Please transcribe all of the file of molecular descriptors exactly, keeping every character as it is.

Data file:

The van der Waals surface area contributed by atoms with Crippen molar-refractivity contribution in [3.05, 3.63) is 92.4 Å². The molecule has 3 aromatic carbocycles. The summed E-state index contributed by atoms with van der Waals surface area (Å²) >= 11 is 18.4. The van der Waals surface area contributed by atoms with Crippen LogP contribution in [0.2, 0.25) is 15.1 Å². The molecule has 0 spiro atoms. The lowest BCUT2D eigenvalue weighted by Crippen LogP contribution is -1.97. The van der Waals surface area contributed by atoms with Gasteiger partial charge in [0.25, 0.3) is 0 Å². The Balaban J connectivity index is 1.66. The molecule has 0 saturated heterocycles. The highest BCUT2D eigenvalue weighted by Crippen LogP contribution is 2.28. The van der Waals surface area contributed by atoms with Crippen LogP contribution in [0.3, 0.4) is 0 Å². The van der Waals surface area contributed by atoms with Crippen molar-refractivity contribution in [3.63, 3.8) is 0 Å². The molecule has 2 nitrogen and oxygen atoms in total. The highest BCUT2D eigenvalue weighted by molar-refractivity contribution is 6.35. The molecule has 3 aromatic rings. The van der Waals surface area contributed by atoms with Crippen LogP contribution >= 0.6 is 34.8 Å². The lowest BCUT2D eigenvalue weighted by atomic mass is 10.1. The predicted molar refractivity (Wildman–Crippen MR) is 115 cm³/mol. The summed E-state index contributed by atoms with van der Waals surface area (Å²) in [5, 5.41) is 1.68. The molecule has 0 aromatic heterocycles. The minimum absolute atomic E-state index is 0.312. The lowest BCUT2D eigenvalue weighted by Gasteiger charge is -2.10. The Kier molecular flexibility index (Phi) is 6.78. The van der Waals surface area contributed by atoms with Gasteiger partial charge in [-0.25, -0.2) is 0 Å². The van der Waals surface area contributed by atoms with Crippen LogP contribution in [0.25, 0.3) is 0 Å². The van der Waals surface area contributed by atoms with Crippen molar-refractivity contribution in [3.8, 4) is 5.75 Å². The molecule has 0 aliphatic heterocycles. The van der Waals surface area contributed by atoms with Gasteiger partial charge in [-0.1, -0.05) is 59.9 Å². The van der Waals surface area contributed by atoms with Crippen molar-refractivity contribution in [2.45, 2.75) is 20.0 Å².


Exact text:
The van der Waals surface area contributed by atoms with Crippen molar-refractivity contribution in [3.05, 3.63) is 92.4 Å². The molecule has 3 aromatic carbocycles. The summed E-state index contributed by atoms with van der Waals surface area (Å²) >= 11 is 18.4. The van der Waals surface area contributed by atoms with Crippen LogP contribution in [0.2, 0.25) is 15.1 Å². The molecule has 0 spiro atoms. The lowest BCUT2D eigenvalue weighted by Crippen LogP contribution is -1.97. The van der Waals surface area contributed by atoms with Gasteiger partial charge in [0.25, 0.3) is 0 Å². The Balaban J connectivity index is 1.66. The molecule has 0 saturated heterocycles. The highest BCUT2D eigenvalue weighted by Crippen LogP contribution is 2.28. The van der Waals surface area contributed by atoms with Crippen LogP contribution in [0.3, 0.4) is 0 Å². The van der Waals surface area contributed by atoms with Crippen molar-refractivity contribution in [3.63, 3.8) is 0 Å². The molecule has 2 nitrogen and oxygen atoms in total. The highest BCUT2D eigenvalue weighted by molar-refractivity contribution is 6.35. The molecule has 3 aromatic rings. The van der Waals surface area contributed by atoms with Crippen LogP contribution >= 0.6 is 34.8 Å². The lowest BCUT2D eigenvalue weighted by atomic mass is 10.1. The predicted molar refractivity (Wildman–Crippen MR) is 115 cm³/mol. The summed E-state index contributed by atoms with van der Waals surface area (Å²) in [5, 5.41) is 1.68. The molecule has 0 aromatic heterocycles. The minimum absolute atomic E-state index is 0.312. The lowest BCUT2D eigenvalue weighted by Gasteiger charge is -2.10. The Kier molecular flexibility index (Phi) is 6.78. The van der Waals surface area contributed by atoms with Gasteiger partial charge in [-0.25, -0.2) is 0 Å². The van der Waals surface area contributed by atoms with Crippen LogP contribution in [0.25, 0.3) is 0 Å². The van der Waals surface area contributed by atoms with Crippen molar-refractivity contribution in [3.8, 4) is 5.75 Å². The molecule has 0 aliphatic heterocycles. The van der Waals surface area contributed by atoms with Gasteiger partial charge in [-0.1, -0.05) is 59.9 Å². The van der Waals surface area contributed by atoms with Crippen molar-refractivity contribution in [2.45, 2.75) is 20.0 Å².